A bamboo porcupine

Old needles

Years ago a very dear friend, Mary-Anne, sent me a bunch of bamboo DPNs. She didn’t have need of them any more, and knew that I liked bamboo, so sent them along. The needles are all six inches long, and range from US size 0 to size 10 or so. I tried on numerous occasions to use these needles. They’re beautiful, just what I needed, and from a dear friend. The needles are a brand I’d never heard of, but what does that matter? Unfortunately, it seemed to matter a lot. The bamboo split. Every time I knit more than a couple of inches one or more of the set in use would split. I got splinters in my knitting and in my finger. Ugh. I moved my knitting to the tried and true, after removing them from a different project, and proceeded without mishap. Drat. Frustration reigned.

For years now these poorly crafted bamboo needles have sat in a drawer, taking up space, being a source of annoyance (touched with a pang of guilt, because they were a gift I’d never use again) whenever I happened across them. Fast forward to a couple weeks ago. I was at my LYS, sitting knitting, chatting with a friend, and somehow this set of needles from Mary-Anne came up in conversation. It was suggested that I put them in something, and display them, reclaim the drawer space, make art out of them, and not worry about the fact that they split.

bamboo-porcupine

A few days later Dave and I went to Michael’s. I happened to have a 40% off coupon that was burning a hole in my pocket when I saw some little buckets and things in one isle. I wandered over, saw a couple things that would probably work, but nothing was quite right. Dave joined me, and we agreed. Nothing there to use the coupon on. There were a lot of glass vases on the wall at the end of the aisle. Hm. Looked there, too. Ended up wandering throughout most of the store, looking around. Most were too tall, too wide, too… something. Returned to the glass vase section. There it is. A square vase that’s only 4½ inches on all sides. Perfect! Next stop: the grocery store. Our local market sells a lot of things in bulk. I’d originally thought of putting rice in the vase to hold the needles up, but Dave suggested that something more colorful might be fun. Oooh. The French green lentils are just the right color. I put a few scoops of them into a bag, and continued with the grocery shopping. When we got home I wasted no time. The lentils went into the vase, and the needles into the lentils. Dave thinks it looks like a porcupine, and needs to be arranged better. Perhaps. Perhaps not. For the first time in years I’m enjoying the bamboo needles my dear friend Mary-Anne sent to me. They’re right next to my monitor, so I see them all the time. Thank you, my dear. You are in my thoughts.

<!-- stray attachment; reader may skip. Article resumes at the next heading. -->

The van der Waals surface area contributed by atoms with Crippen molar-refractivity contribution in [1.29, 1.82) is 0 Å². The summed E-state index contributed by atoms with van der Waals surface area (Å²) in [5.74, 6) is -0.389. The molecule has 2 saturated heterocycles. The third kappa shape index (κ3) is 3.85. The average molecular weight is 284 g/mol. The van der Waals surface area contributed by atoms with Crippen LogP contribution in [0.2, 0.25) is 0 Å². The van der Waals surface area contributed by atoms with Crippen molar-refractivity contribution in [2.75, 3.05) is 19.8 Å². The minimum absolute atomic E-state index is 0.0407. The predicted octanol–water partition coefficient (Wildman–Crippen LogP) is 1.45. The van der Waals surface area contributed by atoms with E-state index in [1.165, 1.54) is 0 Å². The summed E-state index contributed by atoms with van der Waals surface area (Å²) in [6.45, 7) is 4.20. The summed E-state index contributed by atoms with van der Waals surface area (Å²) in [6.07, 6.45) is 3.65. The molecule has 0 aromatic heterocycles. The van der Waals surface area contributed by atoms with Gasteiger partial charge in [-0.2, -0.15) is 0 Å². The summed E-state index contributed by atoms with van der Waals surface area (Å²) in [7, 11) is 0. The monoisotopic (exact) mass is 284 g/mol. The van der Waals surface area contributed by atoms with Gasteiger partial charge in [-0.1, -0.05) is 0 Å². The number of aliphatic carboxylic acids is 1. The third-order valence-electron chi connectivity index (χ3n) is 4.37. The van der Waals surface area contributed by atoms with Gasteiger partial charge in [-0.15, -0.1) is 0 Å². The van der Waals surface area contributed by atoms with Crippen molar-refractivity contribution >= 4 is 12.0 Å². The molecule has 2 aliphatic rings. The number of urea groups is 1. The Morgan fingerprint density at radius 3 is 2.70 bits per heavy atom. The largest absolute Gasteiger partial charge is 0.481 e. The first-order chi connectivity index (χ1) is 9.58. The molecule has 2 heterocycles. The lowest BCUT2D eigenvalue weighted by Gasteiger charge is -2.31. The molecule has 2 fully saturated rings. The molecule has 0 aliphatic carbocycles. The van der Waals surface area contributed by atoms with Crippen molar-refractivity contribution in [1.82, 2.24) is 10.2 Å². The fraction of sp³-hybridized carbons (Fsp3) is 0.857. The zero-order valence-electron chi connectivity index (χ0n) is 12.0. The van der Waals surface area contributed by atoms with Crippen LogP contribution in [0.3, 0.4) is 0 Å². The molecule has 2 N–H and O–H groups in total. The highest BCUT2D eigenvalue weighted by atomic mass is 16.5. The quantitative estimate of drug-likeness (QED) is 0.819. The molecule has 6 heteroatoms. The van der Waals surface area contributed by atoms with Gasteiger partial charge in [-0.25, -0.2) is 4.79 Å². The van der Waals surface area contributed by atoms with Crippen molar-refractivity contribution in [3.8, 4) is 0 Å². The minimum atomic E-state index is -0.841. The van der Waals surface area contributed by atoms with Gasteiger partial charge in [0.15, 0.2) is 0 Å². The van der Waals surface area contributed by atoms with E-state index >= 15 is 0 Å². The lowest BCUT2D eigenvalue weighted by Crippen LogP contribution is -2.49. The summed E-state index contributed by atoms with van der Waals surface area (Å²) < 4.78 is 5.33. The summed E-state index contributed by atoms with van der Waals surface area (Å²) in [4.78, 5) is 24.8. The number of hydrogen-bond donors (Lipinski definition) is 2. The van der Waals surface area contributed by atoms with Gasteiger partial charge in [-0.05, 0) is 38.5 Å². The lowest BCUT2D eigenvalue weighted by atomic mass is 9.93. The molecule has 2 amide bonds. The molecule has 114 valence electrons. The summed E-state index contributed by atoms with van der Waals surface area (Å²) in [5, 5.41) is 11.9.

The Black Pearl

I’ve been knitting away at the shawl with the delicious Black Pearl yarn from The Yarn Sisters. After a lot of trial and error, a lot of frogging, my plans for a crescent-shaped shawl with this yarn went in the bit bucket. It seems the yarn wants to be knit into a triangle. About this time I was browsing through stitch dictionaries, and happened on a lovely little seahorse stitch. It has lots of lace with some lovely little cables scattered around, and oyster-bed-1it looks fabulous with the clam stitch I already had. I haven’t done a border down the side of a triangle since I designed Tilia, and thought it was high time I did so again.

I actually took this photo a week or so ago. If you look closely you just might be able to see the beads I put in the border between the clams. After taking this picture I frogged the whole thing (again), and restarted without beads. I made a couple other minor tweaky little changes. You can see how nicely the seahorses and clams play together.

I actually, finally, finished up the body of the shawl, and started on the border. I’ve actually started the border several times. This last time I was pleased with the way it looked, but by the time I was about ¼ of the way done with the border I’d used up nearly half of the remaining yarn. This obviously wouldn’t do. Yesterday I frogged the border (again), and made significant changes to it, so that I wouldn’t run out of yarn. It was clear that though I love the dolphin border, it used up just too much yarn. Having both clams and faggoting in the border were mandatory, so I had to come up with a little something that looks ocean-y, and takes up much less yarn. I decided on a classic, easy-to-knit edging to finish out my border. An added benefit is that it’s actually considerably easier to navigate than the lovely dolphin border.

oyster-bed-4

oyster-bed-3

oyster-bed-2

Last night I actually managed to get to the same point where I’d stopped and frogged the border earlier in the day. I just weighed the yarn. Instead of having a scant 8.5 grams of yarn left, I now have 10.5 grams of yarn. It’s definitely going farther. Hopefully I did the math right, and I’ll actually make it to the end this time. I have more confidence. See that purple line running along between the bottom of the body and the start of the border? That’s my lifeline. There seems to be a two-part rule: If I need a lifeline, I never have one; If I use a lifeline, I never need it. Rules are broken all the time, so I can’t even count on this one. Fingers crossed.